WASHINGTON - SEPTEMBER 17: Michelle Duggar (L) and Jim Bob Duggar of The Learning Channel TV show "1...
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New Duggar Family Docuseries Will Explore The Dark Side Of Reality Show & It Premieres Soon

Shiny Happy People: Duggar Family Secrets takes a deep dive into both the Duggar’s TLC brand and the strict religious organization that inspired them.

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For years, the Duggars were a mainstay of the media landscape. Headed by Jim Bob and Michelle, the prodigious family straddled the line between spectacle and adorable, never shying from their conservative Christian principles, but never delving too deeply into them either. A new docuseries Shiny Happy People: Duggar Family Secrets explores this seemingly squeaky clean family, as well as the crimes, scandals, and revelations that shattered the Duggars’ wholesome facade. Here’s what you need to know going into the series, including how to watch.

How to watch Shiny Happy People: Duggar Family Secrets.

The four-part docuseries premieres on June 2 on Amazon Prime and all episodes will be released at once.

What can we expect? “A limited docuseries exposing the truth beneath the wholesome Americana surface of reality TV’s favorite mega-family, The Duggars, and the radical organization behind them: The Institute in Basic Life Principles,” the synopsis reads. “As details of the family and their scandals unfold, we realize they’re part of an insidious, much larger threat already in motion, with democracy itself in peril.”

The Duggars were on TV from 2004 to 2020.

The Duggars’ first television appearance was a one-hour special on TLC called 14 Children and Pregnant Again. Four years and three children later, the family had their own series 17 Kids and Counting (its final iteration would be 19 Kids and Counting), which ran from 2008 to 2015. After being cancelled (more on that in a bit), the family maintained a media presence with a spin-off series called Counting On, which followed the older children as they began getting married and having children and ran until 2020.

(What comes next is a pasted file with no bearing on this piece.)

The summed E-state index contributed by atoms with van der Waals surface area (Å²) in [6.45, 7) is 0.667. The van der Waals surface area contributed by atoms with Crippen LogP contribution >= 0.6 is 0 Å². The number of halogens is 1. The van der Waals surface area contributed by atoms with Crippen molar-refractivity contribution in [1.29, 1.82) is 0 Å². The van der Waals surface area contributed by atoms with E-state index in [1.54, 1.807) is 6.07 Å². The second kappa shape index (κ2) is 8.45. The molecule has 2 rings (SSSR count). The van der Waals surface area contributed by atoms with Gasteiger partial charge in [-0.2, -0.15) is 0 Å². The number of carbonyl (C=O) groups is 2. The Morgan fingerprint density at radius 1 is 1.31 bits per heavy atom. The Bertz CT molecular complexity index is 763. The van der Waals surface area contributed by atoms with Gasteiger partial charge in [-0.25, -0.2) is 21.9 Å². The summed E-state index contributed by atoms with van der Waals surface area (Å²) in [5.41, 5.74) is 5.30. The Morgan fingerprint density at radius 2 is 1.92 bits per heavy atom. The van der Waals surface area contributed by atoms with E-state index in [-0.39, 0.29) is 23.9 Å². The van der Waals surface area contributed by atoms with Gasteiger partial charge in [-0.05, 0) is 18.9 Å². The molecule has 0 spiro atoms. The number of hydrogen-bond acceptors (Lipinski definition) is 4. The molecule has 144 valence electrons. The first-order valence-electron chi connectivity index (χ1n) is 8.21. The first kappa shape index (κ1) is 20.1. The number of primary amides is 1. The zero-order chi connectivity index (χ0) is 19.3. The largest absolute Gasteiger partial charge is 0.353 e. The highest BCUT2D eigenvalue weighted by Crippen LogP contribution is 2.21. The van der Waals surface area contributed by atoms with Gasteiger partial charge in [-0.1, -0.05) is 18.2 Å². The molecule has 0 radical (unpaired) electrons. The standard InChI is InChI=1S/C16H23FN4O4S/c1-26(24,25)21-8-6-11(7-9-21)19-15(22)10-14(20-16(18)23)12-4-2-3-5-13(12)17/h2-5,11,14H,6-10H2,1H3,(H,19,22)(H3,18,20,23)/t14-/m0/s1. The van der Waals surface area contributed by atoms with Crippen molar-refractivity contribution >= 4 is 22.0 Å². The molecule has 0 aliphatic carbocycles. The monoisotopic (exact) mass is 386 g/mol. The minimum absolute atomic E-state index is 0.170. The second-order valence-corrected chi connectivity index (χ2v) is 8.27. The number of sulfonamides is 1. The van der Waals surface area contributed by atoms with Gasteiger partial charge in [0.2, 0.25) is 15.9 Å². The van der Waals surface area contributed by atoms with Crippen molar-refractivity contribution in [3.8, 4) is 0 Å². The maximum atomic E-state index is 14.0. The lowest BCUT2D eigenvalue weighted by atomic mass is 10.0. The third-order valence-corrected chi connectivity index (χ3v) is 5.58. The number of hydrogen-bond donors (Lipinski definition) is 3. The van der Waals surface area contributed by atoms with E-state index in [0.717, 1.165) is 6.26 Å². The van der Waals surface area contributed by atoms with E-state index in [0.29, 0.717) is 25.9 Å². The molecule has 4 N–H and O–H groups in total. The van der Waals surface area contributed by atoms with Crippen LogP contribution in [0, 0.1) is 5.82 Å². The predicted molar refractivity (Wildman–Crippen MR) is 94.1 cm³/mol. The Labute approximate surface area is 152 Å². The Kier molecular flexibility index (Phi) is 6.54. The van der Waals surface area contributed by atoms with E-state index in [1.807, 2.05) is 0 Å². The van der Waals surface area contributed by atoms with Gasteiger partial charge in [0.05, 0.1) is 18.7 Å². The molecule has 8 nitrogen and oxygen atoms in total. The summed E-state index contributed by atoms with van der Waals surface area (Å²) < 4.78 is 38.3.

The Duggars were part of the Institute on Basic Life Principles.

Within minutes of their very first TLC special, the narrator makes clear the family’s brand: “To the average parent ... 14 children is unusual. But a combination of organization, ingenuity, team spirit, and a heavy dose of faith has helped the Duggars create a world that bears as much resemblance to the Waltons as it does to life here in the 21st century.” (For those among us too young to catch the references, The Waltons was a long-running historical drama that aired from the early-’70s to the early-’80s about a large, folksy, wholesome family in rural Virginia.)

It’s a brand that was honed within the Duggar household via the Institute on Basic Life Principles (IBLP), a strict, nondenominational Christian organization founded by Bill Gothard. The IBLP, which has been categorized by some as a cult, places an emphasis on the idea of hierarchy (known within the institute as the Umbrella of Protection) in which a father is the unquestioned leader of his family. IBLP members are expected to have as many children as possible and strictly adhere to the rigid, extremely conservative beliefs and practices of the institution. For years, the Duggars were considered poster children for the organization.

The Duggar family in the 2010s.NBC NewsWire/NBCUniversal/Getty Images

The Duggar brand, and the IBLP, suffered a fall from grace in the 2010s.